“Stating a preference appears to induce a which-to-buy mindset, leading people to think about which of several products they would like to buy under the implicit assumption they have already decided to buy one of them,” wrote Alison Jing Xu and Robert S. Wyer, Jr. of the Hong Kong University of Science and Technology. “Consequently, they are more disposed to make a purchase than they otherwise would be.”

Amazingly, the gimmick worked even in selling unrelated products. Just 2 percent of a control group bought candy in one test. But in a group who had been asked to indicate their preference among mp3 players, restaurants, and mobile phones, 28 percent bought candy.

Some tricks are downright nasty. One sales technique is called “disrupt-then-reframe.”

Frank R. Kardes at the University of Cincinnati and colleagues found that by presenting a confusing sales pitch (such as telling a potential customer that a candy bar costs 300 cents) then restating the pitch in a more familiar way, they were able to increase sales of a candy bar in a supermarket. The same trick increased students’ willingness to accept a tuition increase or to pay to join a student interest group.

Loyal shoppers

Any good salesperson knows that if you really want to sell something, you just need to know what the customer wants.

Another study by Simonson, the Stanford researcher, with Ran Kivetz of Columbia University, focused on loyalty programs, in which a consumer joins to gain discounts or some other rewards but is required to make a certain number of purchases.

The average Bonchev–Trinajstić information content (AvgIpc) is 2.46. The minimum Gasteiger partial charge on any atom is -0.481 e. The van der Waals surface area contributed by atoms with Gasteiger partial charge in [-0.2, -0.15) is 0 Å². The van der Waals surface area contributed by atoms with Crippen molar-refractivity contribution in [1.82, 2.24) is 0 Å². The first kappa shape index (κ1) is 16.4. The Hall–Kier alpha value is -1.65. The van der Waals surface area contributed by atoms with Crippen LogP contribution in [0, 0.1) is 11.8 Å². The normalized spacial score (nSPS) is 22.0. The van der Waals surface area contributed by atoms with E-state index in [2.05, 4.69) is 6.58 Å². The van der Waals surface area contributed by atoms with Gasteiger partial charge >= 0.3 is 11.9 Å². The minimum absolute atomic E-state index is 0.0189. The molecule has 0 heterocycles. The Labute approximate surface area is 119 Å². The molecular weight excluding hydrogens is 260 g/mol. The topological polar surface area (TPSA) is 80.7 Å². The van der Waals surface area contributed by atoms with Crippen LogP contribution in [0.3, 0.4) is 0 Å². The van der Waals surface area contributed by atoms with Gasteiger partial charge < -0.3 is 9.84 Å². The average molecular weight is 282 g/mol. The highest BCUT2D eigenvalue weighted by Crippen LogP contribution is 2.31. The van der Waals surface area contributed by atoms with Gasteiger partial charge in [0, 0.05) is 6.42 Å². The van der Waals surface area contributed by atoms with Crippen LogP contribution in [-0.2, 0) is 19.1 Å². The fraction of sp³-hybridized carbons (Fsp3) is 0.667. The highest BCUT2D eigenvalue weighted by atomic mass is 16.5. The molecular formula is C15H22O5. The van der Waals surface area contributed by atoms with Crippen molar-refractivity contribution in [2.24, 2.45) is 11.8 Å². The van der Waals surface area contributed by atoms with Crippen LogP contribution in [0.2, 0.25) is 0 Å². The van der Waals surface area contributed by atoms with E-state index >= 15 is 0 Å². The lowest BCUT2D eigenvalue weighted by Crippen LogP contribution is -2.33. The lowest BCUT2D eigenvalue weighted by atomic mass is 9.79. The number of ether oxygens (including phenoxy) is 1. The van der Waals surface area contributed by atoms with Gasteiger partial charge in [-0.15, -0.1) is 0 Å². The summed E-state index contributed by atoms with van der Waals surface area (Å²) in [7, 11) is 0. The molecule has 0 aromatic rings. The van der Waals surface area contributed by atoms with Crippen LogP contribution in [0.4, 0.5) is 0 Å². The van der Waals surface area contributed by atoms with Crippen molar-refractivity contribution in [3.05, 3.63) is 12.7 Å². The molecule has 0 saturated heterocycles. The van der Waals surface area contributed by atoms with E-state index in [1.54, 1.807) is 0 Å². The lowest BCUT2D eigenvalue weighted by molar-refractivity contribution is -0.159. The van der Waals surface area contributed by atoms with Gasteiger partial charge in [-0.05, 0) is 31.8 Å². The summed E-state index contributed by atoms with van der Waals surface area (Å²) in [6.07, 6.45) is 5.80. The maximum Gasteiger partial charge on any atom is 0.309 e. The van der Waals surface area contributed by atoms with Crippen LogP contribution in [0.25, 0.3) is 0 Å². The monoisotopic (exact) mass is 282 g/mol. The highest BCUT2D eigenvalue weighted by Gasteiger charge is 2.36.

People who liked sushi were offered a program that required them to buy 10 sandwiches. Another group of sushi lovers was offered a program with equal rewards that required them to buy 10 sandwiches and 10 orders of sushi. The study subjects in the second group were more likely to join, even though it offered no additional benefit and required them to buy more.

The study "shows that people put too much emphasis on things that seem to fit them better than others, often leading to irrational choices," Simonson told LiveScience.

Robert Roy Britt

Robert is an independent health and science journalist and writer based in Phoenix, Arizona. He is a former editor-in-chief of Live Science with over 20 years of experience as a reporter and editor. He has worked on websites such as and Tom's Guide, and is a contributor on Medium (opens in new tab), covering how we age and how to optimize the mind and body through time. He has a journalism degree from Humboldt State University in California.